In the book's introduction, Van strikes me as overly careful. He writes
Nonsense. I remember seeing Van a week or so after the vote and asking when he was going to DC. That night he scoffed, but soon he was off to work in the White House for a green economy. And not long afterward, the wacko right media whiners successfully made an example of him for having come up in genuinely leftist circles in the San Francisco Bay area. Here, actual communists were plentiful and leftwing nut-cases all too common as well. Not surprisingly, Van could be tied to some of our outliers and he was, becoming an early scalp for Obama's right wing foes. He still appreciates the President:
This book is Jone's effort to figure out where do we all go from here. In that effort, he recalls the struggles of the Bush era, recounting a movement history that is in some danger of being erased under the burden of subsequent disappointments. In his view, the struggles of that era gave birth to the movement that eventually elected the President and we'd be swallowing a right wing narrative if we forgot that.
Obama's election in 2008 was the ultimate fruit of that movement -- a movement that said "Yes WE can!" not "Yes HE can!"
So what went wrong after 2008? Jones rehashes, briefly, the administration's political mistakes and especially the contradictions that killed Organizing for America once it became a subsidiary of the Democratic National Committee (and thus could not push Democratic party obstructionists.) But he focuses on what happened among social movement activists:
Of course it didn't matter what we fantasized -- political struggle flowed on and pretty soon rightwing populism (and racial anxiety) was as energized by the Obama presidency as we had been by Bush's usurpation and his wars. But with people continuing to suffer from the one percent's depredations and unable to get any relief from the political system, people took to the streets in the Occupy movement last fall and gave us the 1% v. 99% political frame we all struggle within today. Jones affirms the Occupy movement -- but he insists that to remain significant, the movement kindled by immediate need has to move into new arenas.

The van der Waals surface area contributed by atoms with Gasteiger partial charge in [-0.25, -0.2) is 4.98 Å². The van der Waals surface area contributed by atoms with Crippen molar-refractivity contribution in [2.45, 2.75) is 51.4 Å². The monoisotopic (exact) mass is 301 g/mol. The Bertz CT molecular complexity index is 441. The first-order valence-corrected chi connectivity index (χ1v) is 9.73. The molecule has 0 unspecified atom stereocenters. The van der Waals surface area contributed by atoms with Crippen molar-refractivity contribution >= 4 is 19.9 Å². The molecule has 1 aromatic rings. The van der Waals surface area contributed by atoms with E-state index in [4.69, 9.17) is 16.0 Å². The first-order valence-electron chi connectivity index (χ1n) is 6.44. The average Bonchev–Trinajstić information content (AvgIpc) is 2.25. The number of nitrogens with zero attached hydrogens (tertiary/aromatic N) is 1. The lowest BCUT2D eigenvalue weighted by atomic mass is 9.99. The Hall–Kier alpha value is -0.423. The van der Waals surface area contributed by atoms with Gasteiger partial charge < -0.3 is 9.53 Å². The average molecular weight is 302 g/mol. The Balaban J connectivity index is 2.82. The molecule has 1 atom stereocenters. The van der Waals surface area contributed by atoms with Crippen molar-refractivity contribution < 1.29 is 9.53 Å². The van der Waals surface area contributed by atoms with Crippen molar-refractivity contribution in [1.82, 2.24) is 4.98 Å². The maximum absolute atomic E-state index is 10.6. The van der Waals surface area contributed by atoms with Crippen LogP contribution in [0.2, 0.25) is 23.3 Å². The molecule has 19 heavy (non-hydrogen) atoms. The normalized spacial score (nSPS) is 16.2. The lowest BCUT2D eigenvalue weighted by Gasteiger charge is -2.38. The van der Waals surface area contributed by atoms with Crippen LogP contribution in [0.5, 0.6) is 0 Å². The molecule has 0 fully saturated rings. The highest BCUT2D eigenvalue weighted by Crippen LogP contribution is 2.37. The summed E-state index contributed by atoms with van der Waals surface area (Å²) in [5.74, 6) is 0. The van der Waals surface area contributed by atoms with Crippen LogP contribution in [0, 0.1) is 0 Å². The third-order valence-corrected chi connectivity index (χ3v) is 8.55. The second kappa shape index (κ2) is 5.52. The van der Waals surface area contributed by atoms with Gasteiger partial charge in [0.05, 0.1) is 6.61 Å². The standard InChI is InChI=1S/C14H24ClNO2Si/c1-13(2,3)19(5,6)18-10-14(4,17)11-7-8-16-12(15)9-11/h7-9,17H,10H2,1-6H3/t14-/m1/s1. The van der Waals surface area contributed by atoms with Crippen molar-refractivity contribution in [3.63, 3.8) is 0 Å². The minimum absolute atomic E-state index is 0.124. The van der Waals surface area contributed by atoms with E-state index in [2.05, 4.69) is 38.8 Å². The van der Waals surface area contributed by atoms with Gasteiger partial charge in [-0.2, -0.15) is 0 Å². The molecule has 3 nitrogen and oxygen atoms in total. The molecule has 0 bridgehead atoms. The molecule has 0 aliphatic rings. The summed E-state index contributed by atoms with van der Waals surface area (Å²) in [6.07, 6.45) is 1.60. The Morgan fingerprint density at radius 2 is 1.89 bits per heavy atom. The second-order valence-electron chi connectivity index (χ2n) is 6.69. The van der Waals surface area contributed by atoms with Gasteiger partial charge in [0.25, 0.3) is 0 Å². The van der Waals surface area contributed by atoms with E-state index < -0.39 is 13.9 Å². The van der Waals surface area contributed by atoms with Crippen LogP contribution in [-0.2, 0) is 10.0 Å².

These conclusions underly Jone's current initiative, the Rebuild the Dream movement. In the movement's own words:
Color me a bit of a skeptic. Movements are made when people who feel they have nothing left to lose take extraordinary action -- this has a whiff of think tanks and funder focus-groups about it, not people's enthusiasm. Time will tell whether it can grow into authenticity.
But like Jones, I believe that progressives win the changes we need when we pursue both an inside and an outside political strategy. He says this clearly:
This seems quite right to me.
There have been several generations of highly talented, charismatic progressive citizens who failed to grasp or were unwilling to take up the arduous work of carrying left ideas inside the halls of power as well as on the streets. Van Jones' life is actually an example how many of these potential leaders seem to have ended up on side tracks. If he had come up in the 1950s in a place where there was any chance for a Black lawyer of his talents, most likely he would have tried his hand at electoral politics. But in the '80s and '90s, outside advocacy careers seemed possible and to have more integrity, so politics was often left to less capable and less committed community leaders. Part of retaking our democracy has to be reaffirming the moral respectability of political struggle inside institutions. It's all very well to be pure, but somebody has to get in there and govern. Those people should include the best of our community leaders, not just the most ambitious. Democracy only works for the people when the people are willing to struggle within it. That, for some, means taking up the demeaning life of day to day politics.